This is a new Joey, more garrulous and less circumspect. I worry he’s about to relate stories of our adventures when I was 14. Perhaps he is more sensitive, as well, excusing himself to go back to work. He tells the bar tender to continue to comp our drinks. Troy and Venus take this generosity to get totally drunk. I know I’ll be driving back to Cambridge. Troy willingly hands over his keys. Jack is confused by the middle class concept of free drinks and freely indulges. Our ‘dates’ know better, especially Joan who is only 17. Troy gets us up dancing to the jukebox under the premise that exercise burns off excessive alcohol. When the bands start playing, we’re already warmed up. We make it easy for the other patrons to get up and boogie.

At the end, Joey pulls me aside.

“I never thanked youse fer comin’ to my rescue this Spring. I’d have neva come back heah if it had just been yer old man Uncle Bert, come ta collect me.”

“Yer doin’ good, Joey. Just keep it up”

“I luv ya, little dude,” and he hugs me. I now tower over him. His words make me feel 14 , needy and emotional, again.

We get the girls back to the dorm way past their curfew. The battle-ax house-mother lectures us on being more responsible. Tim 580 We aren’t the first college students to hear that speech. We solemnly nod and wave good night to the girls. Joan and Trudie run back outside and give us big kisses, along with their telephone numbers. Jack is swapping tongue with Joan while I’m more respectful with Trudie. I’m conflicted on double dating with my boyfriend. There has to be an ethical dilemma there. Drinking makes it seem less hypocritical.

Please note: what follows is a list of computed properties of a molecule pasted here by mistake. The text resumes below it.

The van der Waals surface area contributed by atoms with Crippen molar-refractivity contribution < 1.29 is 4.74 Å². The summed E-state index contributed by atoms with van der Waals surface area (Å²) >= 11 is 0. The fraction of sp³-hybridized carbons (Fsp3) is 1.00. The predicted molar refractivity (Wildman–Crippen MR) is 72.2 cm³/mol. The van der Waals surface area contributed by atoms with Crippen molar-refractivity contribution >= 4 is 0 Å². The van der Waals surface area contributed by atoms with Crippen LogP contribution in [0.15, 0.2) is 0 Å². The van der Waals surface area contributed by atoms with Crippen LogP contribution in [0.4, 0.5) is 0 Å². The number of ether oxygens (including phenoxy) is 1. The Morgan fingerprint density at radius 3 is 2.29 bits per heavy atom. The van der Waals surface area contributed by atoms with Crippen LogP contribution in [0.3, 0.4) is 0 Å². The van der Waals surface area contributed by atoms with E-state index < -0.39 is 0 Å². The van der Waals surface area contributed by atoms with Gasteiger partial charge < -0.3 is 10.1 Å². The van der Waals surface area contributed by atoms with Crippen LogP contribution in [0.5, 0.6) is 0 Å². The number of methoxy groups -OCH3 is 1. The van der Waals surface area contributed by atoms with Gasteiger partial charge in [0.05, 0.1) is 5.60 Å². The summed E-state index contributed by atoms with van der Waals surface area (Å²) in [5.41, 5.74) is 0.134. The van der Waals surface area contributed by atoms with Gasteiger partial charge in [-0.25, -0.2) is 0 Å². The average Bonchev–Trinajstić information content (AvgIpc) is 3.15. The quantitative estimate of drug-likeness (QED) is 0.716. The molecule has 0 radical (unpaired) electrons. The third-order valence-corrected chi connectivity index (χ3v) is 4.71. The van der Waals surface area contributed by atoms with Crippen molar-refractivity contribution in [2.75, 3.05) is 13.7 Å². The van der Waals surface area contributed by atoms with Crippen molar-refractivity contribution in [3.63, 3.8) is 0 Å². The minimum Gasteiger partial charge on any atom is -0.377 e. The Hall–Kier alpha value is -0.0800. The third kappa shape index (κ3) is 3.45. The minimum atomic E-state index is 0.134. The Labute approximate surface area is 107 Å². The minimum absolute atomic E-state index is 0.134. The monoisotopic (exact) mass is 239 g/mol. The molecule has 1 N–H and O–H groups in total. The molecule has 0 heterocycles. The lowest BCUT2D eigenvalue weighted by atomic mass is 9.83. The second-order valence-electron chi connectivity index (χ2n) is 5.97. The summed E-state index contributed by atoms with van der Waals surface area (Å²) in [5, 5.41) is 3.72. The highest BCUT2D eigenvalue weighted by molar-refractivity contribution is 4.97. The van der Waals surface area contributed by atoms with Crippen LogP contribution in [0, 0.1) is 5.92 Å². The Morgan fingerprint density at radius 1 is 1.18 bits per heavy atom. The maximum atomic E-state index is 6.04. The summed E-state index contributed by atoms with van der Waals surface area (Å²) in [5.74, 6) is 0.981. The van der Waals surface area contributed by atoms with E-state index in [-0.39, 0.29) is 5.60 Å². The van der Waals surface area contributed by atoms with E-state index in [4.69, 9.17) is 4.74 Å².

Driving back, Troy sacks out in the Dart’s back seat. Jack collapses against my shoulder, ending up with his head in my lap.Tim 118 When I get hard, he murmurs, “How nice,” but is sound asleep before I can do anything. I have to stop at an all-night gas station to get a map to find the way back to Cambridge. I wake up Troy who shows me where to park the Dart. We get him to his dorm, thanking him for a successful road trip. He responds by barfing up both the Friendly’s patty melt and the evening’s spaghetti. Not a pleasing combination. We called it the Awful Awful offal. The next surprise is finding Minehan in Jack’s bed back at the frosh dorm. Jill has put a note on the door to warn us. They rescued him from the boy corridor’s second all night drinking bout. David was the first one to pass out.

Jack stops me from kicking him out, explaining we never use that bed anyway. A full night of hetero dating has spiked my testosterone. I relent, as we quickly regain our homo hormonal balance. Again I awake to David sitting up in Jack’s bed and watching us. Jack runs naked to a window Tim 138and throws up on the flower beds below.  Minehan groans and pulls the covers over his head.